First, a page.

Reaching VMMC targets set by donors and policy-makers in Eswatini is proving to be elusive.7 8 10 Not reaching targets has serious consequences for implementers such as loss of funds and job loss. This pressure is passed to community and healthcare workers who know that failure to reach targets is likely to lead to job loss. The rise in performance-based financing for global health interventions is contributing to this pressure on implementers. Focus is on reaching targets within a specified budget and period. For example, PEPFAR has a cost per circumcision attached to funding for VMMC such that when a country is given VMMC funding, those funds are expected to return a proportional number of circumcisions. This ‘tyranny of numbers’31 boils people down to mere numbers, decontextualises them and effaces the reality of everyday life and experience. We have observed that this can lead some health workers and community mobilisers to overlook critical aspects of patient rights, including those related to adolescent boys’ assent.

Ethnographic methods that seek to establish trust with research participants are often able to provide critical insight into the ways that medical interventions are experienced by those with little power in everyday situations.32 Intensive ongoing research at the local level can lead to forms of understanding that diverge from what might have been anticipated by those who plan and implement global health interventions. Our research has shown that, contrary to the presumptions of client agency embedded in Swazi VMMC best practices and ethical guidelines, the patient’s decision-making process to circumcise or not does not lie within the control of most young males. Our findings indicate that the ethical guidelines promoted by the VMMC programme of Eswatini are not in harmony with the realities of the Swazi context, where cultural norms and practices related to consent and age-related respect are at odds with presumptions of agency and rational choice enfolded into target-oriented policies and donor-reliant VMMC campaigns. This research echoes findings that ‘across eastern and central Africa (and other places) … many important health decisions are made by groups, based most often on extended family, but also on other bases such as neighbourhood or religious congregation’.32 Offering a more critical perspective,33 some argue that:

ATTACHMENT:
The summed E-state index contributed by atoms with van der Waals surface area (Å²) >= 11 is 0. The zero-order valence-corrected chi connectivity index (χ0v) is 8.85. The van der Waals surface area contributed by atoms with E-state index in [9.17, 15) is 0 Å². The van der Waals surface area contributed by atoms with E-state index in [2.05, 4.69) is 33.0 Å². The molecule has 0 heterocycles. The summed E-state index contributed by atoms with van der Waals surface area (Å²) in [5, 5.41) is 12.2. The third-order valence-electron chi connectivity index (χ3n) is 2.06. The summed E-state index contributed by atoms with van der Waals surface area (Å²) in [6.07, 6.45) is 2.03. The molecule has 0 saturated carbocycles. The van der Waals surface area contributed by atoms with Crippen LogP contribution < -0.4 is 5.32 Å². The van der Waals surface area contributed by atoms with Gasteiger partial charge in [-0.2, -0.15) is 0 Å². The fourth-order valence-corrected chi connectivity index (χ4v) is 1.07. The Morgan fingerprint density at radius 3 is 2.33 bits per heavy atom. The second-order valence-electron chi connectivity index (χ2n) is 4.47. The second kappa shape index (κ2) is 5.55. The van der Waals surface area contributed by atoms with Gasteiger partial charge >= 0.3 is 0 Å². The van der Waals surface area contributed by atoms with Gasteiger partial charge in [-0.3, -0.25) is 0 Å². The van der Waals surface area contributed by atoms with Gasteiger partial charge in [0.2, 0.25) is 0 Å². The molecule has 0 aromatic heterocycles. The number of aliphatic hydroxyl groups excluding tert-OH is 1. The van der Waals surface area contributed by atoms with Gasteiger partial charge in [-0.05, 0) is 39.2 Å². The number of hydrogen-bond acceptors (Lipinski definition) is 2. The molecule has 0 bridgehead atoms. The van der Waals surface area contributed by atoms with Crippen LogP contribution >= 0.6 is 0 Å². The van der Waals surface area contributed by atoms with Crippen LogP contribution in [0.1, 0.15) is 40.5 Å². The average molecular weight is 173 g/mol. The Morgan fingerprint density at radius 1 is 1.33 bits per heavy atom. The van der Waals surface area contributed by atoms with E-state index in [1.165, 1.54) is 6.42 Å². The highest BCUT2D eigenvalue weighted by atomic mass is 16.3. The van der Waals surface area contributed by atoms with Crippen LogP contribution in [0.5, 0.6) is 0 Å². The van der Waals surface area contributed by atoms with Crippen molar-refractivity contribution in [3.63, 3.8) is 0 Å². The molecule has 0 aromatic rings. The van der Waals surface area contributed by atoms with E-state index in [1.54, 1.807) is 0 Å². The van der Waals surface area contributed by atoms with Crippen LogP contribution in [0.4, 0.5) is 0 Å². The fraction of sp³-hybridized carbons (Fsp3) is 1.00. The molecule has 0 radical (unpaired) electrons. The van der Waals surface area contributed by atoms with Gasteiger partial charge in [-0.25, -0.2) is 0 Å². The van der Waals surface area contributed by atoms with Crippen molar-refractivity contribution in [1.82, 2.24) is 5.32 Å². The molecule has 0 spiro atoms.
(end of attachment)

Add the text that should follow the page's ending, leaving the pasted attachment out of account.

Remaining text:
Formal ethics share characteristics with the scientific gaze that they govern: they view social fields, such as a trial community, ‘from above’, detached from its members’ social practices, and set out principles and rules a priori; they regard separate entities (persons, groups), rather than relations and processes, as elementary particles of moral reasoning, which they frame as individual rights and decisions … they regard with suspicion the mundane material needs of members of a trial community, focusing instead on abstractions such as rational choice and autonomy.

Recruitment is arguably the most significant task of VMMC campaigns and certain strategies are used to increase uptake, including offering incentives. The use of incentives has been proven to increase participation in intervention research, despite the level of risk posed by the research or intervention.34 A systematic review of circumcision demand creation interventions concluded that the most accepted and effective interventions are financial incentives.35 Institutional review boards which review ethical issues related to human subjects’ research are increasingly questioning the use of incentives in interventions and research and their coercive effect on potential participants.36 Incentives were a key aspect of VMMC campaigns in Eswatini even though national guidelines prohibited their use and UNAIDS guidelines37 advise that ‘Mandatory or coerced male circumcision is a violation of a range of human rights, including rights to dignity, bodily integrity and personal autonomy. Target numbers of procedures, incentives to men and incentives to providers for reaching targets should be avoided’.